Driving any motor vehicle during icy and snowy conditions brings an inherent risk. When that motor vehicle is a 25-ton semi-truck, that risk becomes amplified. Drivers need all the help they can get when out on the road in these conditions. That’s where snow chains come in. Snow chains have been used for over 100 years to help drivers of all vehicle types gain traction and avoid wheel spin on snowy and icy roads.  Aside from the obvious safety aspect here, most states have chain laws that you’ll need to follow as well during icy and snowy conditions. 

Here’s a step-by-step guide on how to chain up your semi-truck tires for the snowy months ahead.  

Step 1: Lay Down Chains and Inspect

Lay your chains out flat on the ground and look them over for any damage or twists/knots that you’ll need to undo. Once you’ve ensured they’re in good working order, check that the chain hooks are facing up as well. This will be important later.

We talked to CDL Driver, Kirstie about how she chains up her tires for winter,

“The most important thing is to check your chains, especially if you’re not very familiar with the ones you’ve been assigned. Lay them out flat on the ground and inspect the cams, hooks, links and be sure they are not twisted. If possible, I always tried to put them on a drive axle directly below the fifth wheel for maximum weight and better traction,” shared Kirstie

Step 2: Attach Chains

Place the chains over the top of your tire. They should hang or drape down over each side. Make sure they’re evenly distributed on both sides with the hooks facing out, away from the tire. Next, you’ll need to physically attach the chains to each other.

For this part, it’s always best to do the inside of the tire first. This can be difficult given that you’ll need to get under your truck, so some drivers prefer to use a tool like a rod as opposed to their hands. Either way, you’ll need to loosely attach the chain links to each other at the bottom of the tire. Repeat this step on the outside of the tire as well. The goal here isn’t to get them as tight as you can, just connecting the links from one side to the other is fine. 

You’ll also need to make sure that you have the same number of excess links on the front and back side of the tire. If you have three extra links on the back side, then you should have three extra links on the front side. If the front and back are different, that will cause the chain to rotate unevenly when you’re driving.  

 

“Lay them out flat on the ground and drive onto them, then begin the arduous task of actually connecting them, a good chaining key, or cam key is a must! Once they are on properly, they should be quite tight over the wheel. It’s a good idea to stop, check, and even retighten them. I always kept my windows open a crack while running chains as well. It’s important to hear what’s going on, and should anything come loose, you will be aware,” shared Kirstie.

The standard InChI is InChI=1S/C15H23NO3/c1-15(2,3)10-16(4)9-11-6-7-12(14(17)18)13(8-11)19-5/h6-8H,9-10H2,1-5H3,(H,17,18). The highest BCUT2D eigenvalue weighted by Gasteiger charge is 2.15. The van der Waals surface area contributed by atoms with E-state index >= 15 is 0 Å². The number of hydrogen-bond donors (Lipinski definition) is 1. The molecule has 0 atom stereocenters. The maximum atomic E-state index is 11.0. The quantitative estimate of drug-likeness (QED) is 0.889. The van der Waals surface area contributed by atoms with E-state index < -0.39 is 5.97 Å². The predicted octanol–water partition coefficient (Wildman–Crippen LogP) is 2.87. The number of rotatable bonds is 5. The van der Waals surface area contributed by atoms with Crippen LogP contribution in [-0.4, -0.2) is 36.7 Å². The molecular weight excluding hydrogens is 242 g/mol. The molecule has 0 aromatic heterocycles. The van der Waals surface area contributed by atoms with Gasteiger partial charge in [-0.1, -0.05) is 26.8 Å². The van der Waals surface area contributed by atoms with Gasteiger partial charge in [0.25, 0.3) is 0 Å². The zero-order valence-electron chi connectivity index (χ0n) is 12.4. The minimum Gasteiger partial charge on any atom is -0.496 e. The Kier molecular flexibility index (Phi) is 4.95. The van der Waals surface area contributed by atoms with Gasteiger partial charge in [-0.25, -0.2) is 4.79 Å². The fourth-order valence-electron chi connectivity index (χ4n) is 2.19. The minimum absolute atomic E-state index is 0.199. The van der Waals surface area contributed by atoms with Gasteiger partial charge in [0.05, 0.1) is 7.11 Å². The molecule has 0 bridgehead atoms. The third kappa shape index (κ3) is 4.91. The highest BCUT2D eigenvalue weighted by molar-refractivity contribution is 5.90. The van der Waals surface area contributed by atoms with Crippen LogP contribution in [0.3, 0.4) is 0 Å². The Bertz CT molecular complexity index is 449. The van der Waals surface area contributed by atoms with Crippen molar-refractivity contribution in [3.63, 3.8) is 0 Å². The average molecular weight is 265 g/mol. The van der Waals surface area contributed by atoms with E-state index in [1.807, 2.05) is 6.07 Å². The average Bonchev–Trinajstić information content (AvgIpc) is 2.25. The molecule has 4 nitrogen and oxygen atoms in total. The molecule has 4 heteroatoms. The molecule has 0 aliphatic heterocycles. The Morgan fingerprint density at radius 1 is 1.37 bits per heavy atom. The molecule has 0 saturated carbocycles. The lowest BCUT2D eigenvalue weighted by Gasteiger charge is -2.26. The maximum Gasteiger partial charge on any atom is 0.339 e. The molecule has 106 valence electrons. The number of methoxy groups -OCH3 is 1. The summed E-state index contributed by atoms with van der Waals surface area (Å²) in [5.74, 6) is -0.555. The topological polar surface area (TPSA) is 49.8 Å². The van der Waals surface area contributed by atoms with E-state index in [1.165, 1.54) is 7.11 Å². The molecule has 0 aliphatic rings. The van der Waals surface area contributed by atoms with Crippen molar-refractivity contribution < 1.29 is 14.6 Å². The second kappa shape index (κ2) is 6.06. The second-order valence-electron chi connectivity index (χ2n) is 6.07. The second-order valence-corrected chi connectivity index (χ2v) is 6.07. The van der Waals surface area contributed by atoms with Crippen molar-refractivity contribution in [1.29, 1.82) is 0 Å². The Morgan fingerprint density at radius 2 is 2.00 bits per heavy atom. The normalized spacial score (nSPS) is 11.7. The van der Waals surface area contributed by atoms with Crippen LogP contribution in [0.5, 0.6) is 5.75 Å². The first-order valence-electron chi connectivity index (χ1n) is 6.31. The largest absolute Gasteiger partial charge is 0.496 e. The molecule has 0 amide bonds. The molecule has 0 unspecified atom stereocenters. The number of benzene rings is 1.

After this, you’ll need to get into your truck, and drive forward just a few feet so that you can get the connection points of the chain in a safe area for you to tighten them.

Step 3: Tighten Links and Cams

Now that the chains are attached to the tire, they’ll need to be tightened. By hand, connect the chain to the closest possible link. You’ll want to pull in the most slack that you can manage. After you’ve done this, you’ll want to use your adjusting wrench to physically turn the cams on the chain. 

This will tighten the chains even more. It’s ok if you’re not able to give each cam a full turn, you may only be able to get one or two of them to one full turn, but that’s fine. The goal here isn’t to get the chains as tight as possible. The general rule is to get them tight enough that you can get a few fingers in between the chain and the tire comfortably.

Step 4: The Extra Mile

To make your semi-truck tires even more secure, add bungee cords across the chains. The bungees will attach from one end of the chains to the other. Three or four bungees will do the trick.

The key here is when attaching the bungees, make sure the hook is facing away from the tire. You don’t want it rubbing up against the tire, causing damage to the outside wall of the tire. Also make sure not to attach the bungee cords directly to the cams.

As a truck driver, taking your rig out in snowy and icy conditions is never ideal. If you do have to go out in the elements, safety is key. While it’s a big one, chaining up your semi-truck tires is only one part of winter driving safety. There’s a number of other ways to make sure you’re doing everything you can to stay safe in difficult conditions.  

two men in a truck

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